Chris Schultz


Flash points are a measurement of the flammability of vapors. [1] Flash points are a necessary safety standard to help control and recommend the safest way of transport and use of chemicals for manufacturers, and industries. There are numerous standards for finding flash points and different agencies that standardize flash points, from U.S. to European, and International agencies. Flash points were originally introduced in 1862 [2] to control quality and safety of kerosene products, and indeed are still mainly used for the safety of manufacturing, transport, and use of petroleum products and fuels. There are two main types of apparatus for testing experimentally the flash point of materials, closed and open cup testing. In more recent years there have been numerous studies into finding flash points without extensive experimental testing, using boiling points, viscosity, and Le Chatelier’s Principle. Unfortunately experimental results can vary and are not reliably repeatable, and while numerous automated devices have been developed, scientists are still attempting to find more repeatable and reliable ways to determine flash points of liquids. The aim of this paper is to show the importance, backgrounds, and continues research into flash points.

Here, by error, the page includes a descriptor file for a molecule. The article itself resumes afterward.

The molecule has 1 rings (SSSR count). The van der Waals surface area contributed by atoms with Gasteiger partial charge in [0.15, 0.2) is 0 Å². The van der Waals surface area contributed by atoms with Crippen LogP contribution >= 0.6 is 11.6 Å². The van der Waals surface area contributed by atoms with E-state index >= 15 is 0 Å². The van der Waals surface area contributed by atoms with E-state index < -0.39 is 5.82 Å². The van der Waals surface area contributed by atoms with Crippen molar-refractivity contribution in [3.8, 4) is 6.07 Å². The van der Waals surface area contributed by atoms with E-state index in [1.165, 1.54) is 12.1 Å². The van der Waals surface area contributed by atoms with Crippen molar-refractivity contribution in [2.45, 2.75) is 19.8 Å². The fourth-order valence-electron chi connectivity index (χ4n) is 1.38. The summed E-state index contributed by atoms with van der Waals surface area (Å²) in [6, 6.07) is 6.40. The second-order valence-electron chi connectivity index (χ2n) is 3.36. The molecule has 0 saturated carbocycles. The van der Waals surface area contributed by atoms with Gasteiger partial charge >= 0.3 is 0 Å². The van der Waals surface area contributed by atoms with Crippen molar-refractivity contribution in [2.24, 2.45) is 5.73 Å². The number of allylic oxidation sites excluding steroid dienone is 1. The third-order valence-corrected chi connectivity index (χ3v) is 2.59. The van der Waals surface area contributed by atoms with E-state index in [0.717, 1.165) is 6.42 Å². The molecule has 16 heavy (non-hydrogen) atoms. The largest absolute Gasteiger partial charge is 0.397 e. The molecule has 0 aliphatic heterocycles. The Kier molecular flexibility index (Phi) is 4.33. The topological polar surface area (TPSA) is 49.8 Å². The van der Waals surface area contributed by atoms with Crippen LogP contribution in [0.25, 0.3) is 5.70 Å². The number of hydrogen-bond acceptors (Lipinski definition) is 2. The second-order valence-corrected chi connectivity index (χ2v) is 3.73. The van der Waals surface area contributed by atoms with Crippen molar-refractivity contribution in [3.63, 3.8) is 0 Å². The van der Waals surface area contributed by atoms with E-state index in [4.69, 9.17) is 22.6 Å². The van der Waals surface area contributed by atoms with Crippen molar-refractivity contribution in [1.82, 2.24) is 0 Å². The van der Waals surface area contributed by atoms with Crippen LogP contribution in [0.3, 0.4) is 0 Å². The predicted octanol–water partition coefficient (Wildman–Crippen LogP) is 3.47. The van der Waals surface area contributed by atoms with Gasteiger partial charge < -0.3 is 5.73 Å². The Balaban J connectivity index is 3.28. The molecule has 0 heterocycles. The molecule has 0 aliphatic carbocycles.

Flash Points and Vapor Pressures

The flash point of a liquid is the temperature at which the vapors above a liquid create a mixture with air sufficient to be ignited by a flame from an ignition source, and are standardized to 101.3 kPa. Flash points are not to be confused with fire points/lower flammability limits, which are the point at which vapors will continue to propagate a flame even after an ignition source has been removed. Flash points are also often confused with auto ignition points, the point at which a vapor will ignite without an ignition source. [3] Vapor Pressure is the measure of the amount of vapor fumes of a liquid in an enclosed system. Vapor pressure is an important concept to understand when discussing flash points; flash points measure when a vapor has interspersed throughout an air mixture enough to be lit by the application of an ignition source. Vapor pressures are the pressure induced upon a container from vapors produced from the evaporation of liquids or the sublimation of solids. As temperatures increase vapor pressures also increase as more atoms or molecules have enough energy to break intermolecular forces binding them to the rest of their liquid or solid structure. Generally higher vapor pressures indicate lower flash points of molecules and mixtures, as higher vapor pressures allow gasses to permeate the surrounding air.